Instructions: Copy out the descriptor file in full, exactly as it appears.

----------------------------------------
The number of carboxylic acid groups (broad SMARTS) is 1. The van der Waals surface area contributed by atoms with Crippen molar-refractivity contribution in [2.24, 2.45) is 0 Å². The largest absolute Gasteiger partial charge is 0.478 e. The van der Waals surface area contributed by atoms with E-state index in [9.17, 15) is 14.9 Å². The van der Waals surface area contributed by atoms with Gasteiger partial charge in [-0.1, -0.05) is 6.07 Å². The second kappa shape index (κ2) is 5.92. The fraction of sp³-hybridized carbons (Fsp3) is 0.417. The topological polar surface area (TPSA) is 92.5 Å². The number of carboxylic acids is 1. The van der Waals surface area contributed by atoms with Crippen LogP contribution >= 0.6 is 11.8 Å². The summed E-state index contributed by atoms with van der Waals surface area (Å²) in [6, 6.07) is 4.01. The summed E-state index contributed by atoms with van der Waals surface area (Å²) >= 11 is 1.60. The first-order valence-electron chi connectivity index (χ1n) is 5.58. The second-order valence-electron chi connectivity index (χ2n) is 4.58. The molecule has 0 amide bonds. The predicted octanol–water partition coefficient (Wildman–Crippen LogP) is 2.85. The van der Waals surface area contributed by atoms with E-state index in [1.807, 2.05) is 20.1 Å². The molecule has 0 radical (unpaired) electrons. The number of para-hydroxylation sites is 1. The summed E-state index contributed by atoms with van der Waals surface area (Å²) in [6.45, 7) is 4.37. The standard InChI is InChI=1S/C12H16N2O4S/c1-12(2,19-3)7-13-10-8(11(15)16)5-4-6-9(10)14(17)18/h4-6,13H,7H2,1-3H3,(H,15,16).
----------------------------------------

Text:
The number of carboxylic acid groups (broad SMARTS) is 1. The van der Waals surface area contributed by atoms with Crippen molar-refractivity contribution in [2.24, 2.45) is 0 Å². The largest absolute Gasteiger partial charge is 0.478 e. The van der Waals surface area contributed by atoms with E-state index in [9.17, 15) is 14.9 Å². The van der Waals surface area contributed by atoms with Gasteiger partial charge in [-0.1, -0.05) is 6.07 Å². The second kappa shape index (κ2) is 5.92. The fraction of sp³-hybridized carbons (Fsp3) is 0.417. The topological polar surface area (TPSA) is 92.5 Å². The number of carboxylic acids is 1. The van der Waals surface area contributed by atoms with Crippen LogP contribution >= 0.6 is 11.8 Å². The summed E-state index contributed by atoms with van der Waals surface area (Å²) in [6, 6.07) is 4.01. The summed E-state index contributed by atoms with van der Waals surface area (Å²) >= 11 is 1.60. The first-order valence-electron chi connectivity index (χ1n) is 5.58. The second-order valence-electron chi connectivity index (χ2n) is 4.58. The molecule has 0 amide bonds. The predicted octanol–water partition coefficient (Wildman–Crippen LogP) is 2.85. The van der Waals surface area contributed by atoms with E-state index in [1.807, 2.05) is 20.1 Å². The molecule has 0 radical (unpaired) electrons. The number of para-hydroxylation sites is 1. The summed E-state index contributed by atoms with van der Waals surface area (Å²) in [6.45, 7) is 4.37. The standard InChI is InChI=1S/C12H16N2O4S/c1-12(2,19-3)7-13-10-8(11(15)16)5-4-6-9(10)14(17)18/h4-6,13H,7H2,1-3H3,(H,15,16).